How I got to here

How I got to here

Posted on January 2, 2021

I knew I would be working in education, probably as a teacher, from the age of 3 after starting nursery. (My dad oft tells of his visit to pick me up as a surprise and the teacher asked him not to go in yet as I was ‘reading’ to a group of friends on the carpet with the staff quietly tidying up around me!)

This ambition stayed with me all the way through my primary and secondary school life, and whilst completing my A Levels I was often found as a volunteer in the EYFS/Y1 classes of the local primary school. However, I did not want to complete a BEd and go straight from school to university to school (as a teacher). Instead I opted for a four year BA(Hons) in American Studies, completing my third year in a university in upstate New York. (what an amazing experience that I still cherish).  Then on competition of this degree I took a year ‘off’ from education, instead working in a range of settings to ensure that teaching really was where I wanted to be (it was!). I then completed my PGCE at the University of Hertfordshire, with a specialism in EYFS so that my qualification covers 3 year olds to 11 year olds.

I was now a teacher, and loving it! I spent three years in a two form entry primary school with a nursery in Bishops Stortford and then decided to leave ‘the south’ and go to wonderful Yorkshire, landing in Sheffield. After a term of supply teaching I started a very fruitful and enjoyable stint in a two form entry primary with nursery on the outskirts of the city. Here I discovered that although I love being in the classroom, I wanted to do more for the children and my colleagues. I became the safeguarding Lead (then called the Child Protection Lead Teacher) and a year later became the SENDCo. I loved the collaboration, the learning, the achievements and the sheer unexpectedness of what these dual roles brought into my life. However, I did not enjoy the stress, the frustrations, the anxiety of the wait for support for children, or sharing the strain of the struggles of the families and the sheer weight of paperwork.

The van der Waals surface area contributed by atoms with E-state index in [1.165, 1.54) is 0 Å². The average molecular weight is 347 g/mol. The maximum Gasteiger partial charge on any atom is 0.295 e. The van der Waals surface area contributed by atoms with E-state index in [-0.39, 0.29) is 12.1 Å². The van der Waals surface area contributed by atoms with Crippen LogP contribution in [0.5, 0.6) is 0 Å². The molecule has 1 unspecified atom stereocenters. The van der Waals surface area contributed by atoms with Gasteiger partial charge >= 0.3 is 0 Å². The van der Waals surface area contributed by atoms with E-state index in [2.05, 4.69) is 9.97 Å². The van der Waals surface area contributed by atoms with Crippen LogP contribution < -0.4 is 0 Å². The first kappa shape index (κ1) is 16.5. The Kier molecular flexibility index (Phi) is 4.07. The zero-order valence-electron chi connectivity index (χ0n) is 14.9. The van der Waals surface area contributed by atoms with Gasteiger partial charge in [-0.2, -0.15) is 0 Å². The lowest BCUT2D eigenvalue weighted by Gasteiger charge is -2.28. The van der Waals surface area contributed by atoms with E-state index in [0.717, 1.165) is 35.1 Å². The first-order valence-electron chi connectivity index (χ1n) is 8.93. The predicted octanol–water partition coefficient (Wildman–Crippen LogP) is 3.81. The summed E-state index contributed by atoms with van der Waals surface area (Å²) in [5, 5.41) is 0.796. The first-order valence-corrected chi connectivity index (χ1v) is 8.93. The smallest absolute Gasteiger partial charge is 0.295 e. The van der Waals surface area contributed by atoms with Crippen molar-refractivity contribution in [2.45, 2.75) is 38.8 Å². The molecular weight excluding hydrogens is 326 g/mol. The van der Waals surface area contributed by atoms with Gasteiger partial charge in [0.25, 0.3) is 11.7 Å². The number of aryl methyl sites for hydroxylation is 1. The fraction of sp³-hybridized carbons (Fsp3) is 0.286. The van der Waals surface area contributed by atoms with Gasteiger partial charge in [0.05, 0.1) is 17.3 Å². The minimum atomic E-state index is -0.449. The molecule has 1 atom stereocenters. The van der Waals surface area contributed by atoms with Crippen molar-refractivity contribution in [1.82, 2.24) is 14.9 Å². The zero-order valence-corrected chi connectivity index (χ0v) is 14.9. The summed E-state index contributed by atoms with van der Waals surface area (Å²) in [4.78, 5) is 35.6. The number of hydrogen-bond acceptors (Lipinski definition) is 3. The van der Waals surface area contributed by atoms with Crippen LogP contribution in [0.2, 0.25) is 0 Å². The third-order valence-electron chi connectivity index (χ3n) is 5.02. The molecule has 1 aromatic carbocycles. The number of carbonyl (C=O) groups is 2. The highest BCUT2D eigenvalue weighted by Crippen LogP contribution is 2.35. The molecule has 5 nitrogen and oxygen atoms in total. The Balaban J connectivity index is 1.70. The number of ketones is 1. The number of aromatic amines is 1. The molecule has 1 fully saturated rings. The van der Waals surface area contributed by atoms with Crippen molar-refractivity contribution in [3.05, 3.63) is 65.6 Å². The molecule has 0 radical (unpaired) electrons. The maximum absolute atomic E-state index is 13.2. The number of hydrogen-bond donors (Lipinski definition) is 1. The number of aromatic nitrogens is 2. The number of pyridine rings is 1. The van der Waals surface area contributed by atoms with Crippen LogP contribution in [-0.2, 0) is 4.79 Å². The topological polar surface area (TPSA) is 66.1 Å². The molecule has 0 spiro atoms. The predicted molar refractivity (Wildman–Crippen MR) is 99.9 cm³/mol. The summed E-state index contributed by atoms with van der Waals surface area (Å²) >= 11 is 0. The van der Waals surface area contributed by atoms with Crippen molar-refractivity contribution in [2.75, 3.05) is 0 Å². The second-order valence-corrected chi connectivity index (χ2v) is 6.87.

I then took all of this experience and in 2011 became a deputy head for a school in a deprived area of Barnsley. This was a ‘non-teaching’ role and I remained the lead for safeguarding, SEND and disadvantaged children. I thought that I would find fully stepping out of the classroom hard, but instead I discovered that supporting families and developing and supporting the teachers and support staff within the school incredibly rewarding. I continued to collaborate in new ways, with play therapists, other leaders, other agencies and also had the opportunity to sit on the safeguarding board that was formed in Barnsley after a disappointing LA Ofsted inspection.

In 2014 I relocated to West Yorkshire, and became the non-teaching Deputy Head of a school in Oldham. Again, I was the lead for safeguarding, SEND, disadvantaged children and I also line-managed the support staff, creating a performance management cycle for them that mirrored the teachers and enabled them to share their strengths and to support the development of their areas of need.

I became actively involved in the SEND hub, the local collab of leaders, and the Behaviour and Attendance Hub within the local authority. In these Hubs and collabs I was involved in creating model policies, guidance and toolkits for staff in primary schools. I worked with colleagues from other schools and agencies and regularly discussed the need for coaching and supervision within educational settings to support the wellbeing of staff, to increase retention and ensure that staff were being fully supported to be the best they could be in the classroom.

In 2017 I became the head of the school. I set about revitalising the curriculum, embedding coaching through my performance management methods and trying to ensure that the school was a happy and healthy place for the children, staff and community.

This year I made the decision to leave my role as headteacher and I want to continue my journey to change the culture within education to ensure that all staff have a safe and healthy place to work, that they are valued, celebrated and supported and that the process of supervision, which is common in health and social care, becomes a cornerstone of practice for education settings.  Coaching and supervision has a direct positive impact on wellbeing, retention, absence management and classroom practice and I truly love delivering it!